When you attended the academy, whether more recently or back when the Earp brothers were being outhouse trained, like me, you probably had some form of training in courtroom testimony and procedures. Some training facilities set up mock trials and put students on the "stand" to have questions fired at them by instructors, acting as prosecutors and defense attorneys. In my class, for more dramatic effect, the training facility secretary acted as the courtroom stenographer, and she appeared to be typing away on a keyboard, recording every word of riveting testimony. In hindsight, I'm guessing she was typing her resignation, as I recall seeing truck driving school brochures on her desk one day. Sometimes, I wonder what her CB handle became.
No amount of initial classroom instruction can adequately prepare an officer for court. Lost sleep, missed little league games, and getting grilled by a defense attorney for real (not just in a mock setting) are a few stressors that are real and unavoidable. Obviously, the more serious and time consuming a case is, the more these negative factors augment themselves.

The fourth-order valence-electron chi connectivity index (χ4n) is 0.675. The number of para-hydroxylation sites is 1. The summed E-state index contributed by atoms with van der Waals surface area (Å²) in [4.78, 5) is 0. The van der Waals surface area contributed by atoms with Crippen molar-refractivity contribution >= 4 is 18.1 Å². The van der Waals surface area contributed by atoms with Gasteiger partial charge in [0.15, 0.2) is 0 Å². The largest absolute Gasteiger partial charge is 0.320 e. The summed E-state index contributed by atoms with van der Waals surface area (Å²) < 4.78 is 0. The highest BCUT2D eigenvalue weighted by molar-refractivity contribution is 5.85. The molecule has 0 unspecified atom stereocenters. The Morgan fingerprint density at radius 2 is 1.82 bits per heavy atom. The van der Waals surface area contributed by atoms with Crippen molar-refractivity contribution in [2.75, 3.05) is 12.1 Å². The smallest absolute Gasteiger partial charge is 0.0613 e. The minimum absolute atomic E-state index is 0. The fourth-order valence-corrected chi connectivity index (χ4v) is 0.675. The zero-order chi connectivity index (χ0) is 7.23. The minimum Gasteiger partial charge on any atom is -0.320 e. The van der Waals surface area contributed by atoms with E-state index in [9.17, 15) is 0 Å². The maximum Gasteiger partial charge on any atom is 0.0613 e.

Whether you're an experienced officer with a lot of court time under your belt or a newer officer looking for some guidance, the purpose of this article is not only to review techniques to make us more effective in court, but to discuss and, hopefully, debunk myths about this important, though painstaking, facet of a law enforcement career. We'll also cover some things that have changed a bit as a result of better technology. Your particular department and the court system in your jurisdiction may have policies and procedures that differ from the advice and observations below. Check with them about any questions you might have.
Myth: A Few Typos Will Doom You in Court
Clearly, one of the most powerful tools we have as police officers is our ability to communicate, both verbally and through written reports. A reasonable level of skill in both forms of communication will make our cases stronger, especially if we're called to testify.
Note the emphasis on "reasonable" level. Newer officers are often led to believe that if their reports aren't perfect and grammatically correct in every way they'll be "laughed off the stand" due to a defense attorney pointing out every small grammar or report misstep to a jury. According to legend, everyone in the courtroom will be doubled over, laughing uncontrollably. This will likely include the judge, defense attorney, and jurors—and the defendant's stepmother and cousin (who, on occasion, is the same person).